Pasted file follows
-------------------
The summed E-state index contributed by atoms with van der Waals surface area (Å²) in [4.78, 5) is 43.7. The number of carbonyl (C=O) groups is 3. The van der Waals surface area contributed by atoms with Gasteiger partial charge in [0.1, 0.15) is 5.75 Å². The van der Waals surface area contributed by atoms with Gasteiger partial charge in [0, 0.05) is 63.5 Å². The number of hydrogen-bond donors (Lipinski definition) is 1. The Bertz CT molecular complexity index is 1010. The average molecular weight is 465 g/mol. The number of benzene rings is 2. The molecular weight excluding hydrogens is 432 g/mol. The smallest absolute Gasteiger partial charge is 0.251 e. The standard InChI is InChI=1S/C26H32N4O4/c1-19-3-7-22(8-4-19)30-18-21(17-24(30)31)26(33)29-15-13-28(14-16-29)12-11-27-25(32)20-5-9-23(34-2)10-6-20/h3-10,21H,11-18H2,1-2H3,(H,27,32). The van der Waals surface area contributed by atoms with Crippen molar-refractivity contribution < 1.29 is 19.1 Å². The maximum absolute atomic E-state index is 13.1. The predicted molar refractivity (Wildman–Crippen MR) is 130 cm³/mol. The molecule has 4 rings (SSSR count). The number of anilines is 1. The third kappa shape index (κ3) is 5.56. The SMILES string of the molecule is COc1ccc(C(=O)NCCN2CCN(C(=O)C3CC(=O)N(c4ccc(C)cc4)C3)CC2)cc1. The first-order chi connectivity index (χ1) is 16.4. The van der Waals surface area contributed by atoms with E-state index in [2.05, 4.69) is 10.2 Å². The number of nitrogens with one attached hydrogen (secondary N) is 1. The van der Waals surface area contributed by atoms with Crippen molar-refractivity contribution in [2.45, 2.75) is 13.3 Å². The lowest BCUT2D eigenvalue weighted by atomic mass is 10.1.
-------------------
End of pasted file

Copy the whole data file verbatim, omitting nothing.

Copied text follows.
The summed E-state index contributed by atoms with van der Waals surface area (Å²) in [4.78, 5) is 43.7. The number of carbonyl (C=O) groups is 3. The van der Waals surface area contributed by atoms with Gasteiger partial charge in [0.1, 0.15) is 5.75 Å². The van der Waals surface area contributed by atoms with Gasteiger partial charge in [0, 0.05) is 63.5 Å². The number of hydrogen-bond donors (Lipinski definition) is 1. The Bertz CT molecular complexity index is 1010. The average molecular weight is 465 g/mol. The number of benzene rings is 2. The molecular weight excluding hydrogens is 432 g/mol. The smallest absolute Gasteiger partial charge is 0.251 e. The standard InChI is InChI=1S/C26H32N4O4/c1-19-3-7-22(8-4-19)30-18-21(17-24(30)31)26(33)29-15-13-28(14-16-29)12-11-27-25(32)20-5-9-23(34-2)10-6-20/h3-10,21H,11-18H2,1-2H3,(H,27,32). The van der Waals surface area contributed by atoms with Crippen molar-refractivity contribution < 1.29 is 19.1 Å². The maximum absolute atomic E-state index is 13.1. The predicted molar refractivity (Wildman–Crippen MR) is 130 cm³/mol. The molecule has 4 rings (SSSR count). The number of anilines is 1. The third kappa shape index (κ3) is 5.56. The SMILES string of the molecule is COc1ccc(C(=O)NCCN2CCN(C(=O)C3CC(=O)N(c4ccc(C)cc4)C3)CC2)cc1. The first-order chi connectivity index (χ1) is 16.4. The van der Waals surface area contributed by atoms with E-state index in [2.05, 4.69) is 10.2 Å². The number of nitrogens with one attached hydrogen (secondary N) is 1. The van der Waals surface area contributed by atoms with Crippen molar-refractivity contribution in [2.45, 2.75) is 13.3 Å². The lowest BCUT2D eigenvalue weighted by atomic mass is 10.1.